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article imageInexpensive diabetes drug might help fight cancer

By Kathleen Blanchard     Nov 26, 2011 in Health
Type 2 diabetes raises the risk of cancer, through molecular pathways that are not completely understood. Researchers have found an inexpensive diabetes drug could also help fight cancers that are associated with Type 2 diabetes, such as breast cancer.
The drug, metformin, has been found by a Michigan State University researcher to prevent stimulation of breast cancer cells that can occur from a number of natural and man-made chemicals.
"People with Type-2 diabetes are known to be at high risk for several diabetes-associated cancers, such as breast, liver and pancreatic cancers," said James Trosko, a professor in the College of Human Medicine's Department of Pediatrics and Human Development.
While metformin has been shown in population studies to reduce the risk of these cancers, there was no evidence of how it worked."
For their study, the researchers grew miniature human breast tumors called mammospheres. The team based their study on the idea that cancers originate from adult human stem cells
The mammospheres activated a stem cell gene(Oct4A).
Next, the researchers exposed the mammospheres to man-made chemicals that are known to promote tumors or disrupt the endocrine system – examples of endocrine disrupting chemicals (EDC’s) include BPA, some pesticides, PCB’s, plasticizers and fungicides.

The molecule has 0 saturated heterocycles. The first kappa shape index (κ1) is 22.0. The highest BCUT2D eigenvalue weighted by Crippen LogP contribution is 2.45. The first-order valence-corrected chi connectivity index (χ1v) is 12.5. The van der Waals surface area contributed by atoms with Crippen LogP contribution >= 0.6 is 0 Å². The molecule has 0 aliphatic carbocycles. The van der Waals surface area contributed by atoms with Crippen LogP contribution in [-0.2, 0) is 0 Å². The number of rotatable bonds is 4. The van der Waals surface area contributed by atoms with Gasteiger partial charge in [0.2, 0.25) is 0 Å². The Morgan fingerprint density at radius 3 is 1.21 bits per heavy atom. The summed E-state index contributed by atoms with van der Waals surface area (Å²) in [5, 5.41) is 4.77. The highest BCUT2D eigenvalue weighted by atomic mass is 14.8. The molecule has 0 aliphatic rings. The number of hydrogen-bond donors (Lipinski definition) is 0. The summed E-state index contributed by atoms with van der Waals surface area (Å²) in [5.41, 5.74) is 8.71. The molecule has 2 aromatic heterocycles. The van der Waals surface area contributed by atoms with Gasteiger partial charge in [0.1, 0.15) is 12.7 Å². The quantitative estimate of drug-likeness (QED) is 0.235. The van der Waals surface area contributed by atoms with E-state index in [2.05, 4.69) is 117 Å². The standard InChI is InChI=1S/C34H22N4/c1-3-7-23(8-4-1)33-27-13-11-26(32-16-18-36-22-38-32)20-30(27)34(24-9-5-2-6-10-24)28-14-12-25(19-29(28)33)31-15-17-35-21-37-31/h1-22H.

They also exposed the miniature breast tumors to natural estrogen. Adding estrogen and EDC’s increased the size of the tumors. When they added the diabetes drug metformin, the cancer tumors shrank dramatically.
The inexpensive diabetes drug inhibited growth of the cancer cells in each instance.
"Though we still do not know the exact molecular mechanism by which it works, metformin seems to dramatically affect how estrogen and endocrine-disrupting chemicals cause the pre-existing breast cancers to grow”, said Trosko.
In the study, published in the journal PLoS ONE, the inexpensive diabetes drug decreased both the size and number of breast cancer cells in the lab. Trosko says more studies need to be done in human cells to find out if metformin could help fight pancreatic and liver cancer associated with Type 2 diabetes.
More about metformin, Cancer, Trosko, Research study, Plos ONE
 
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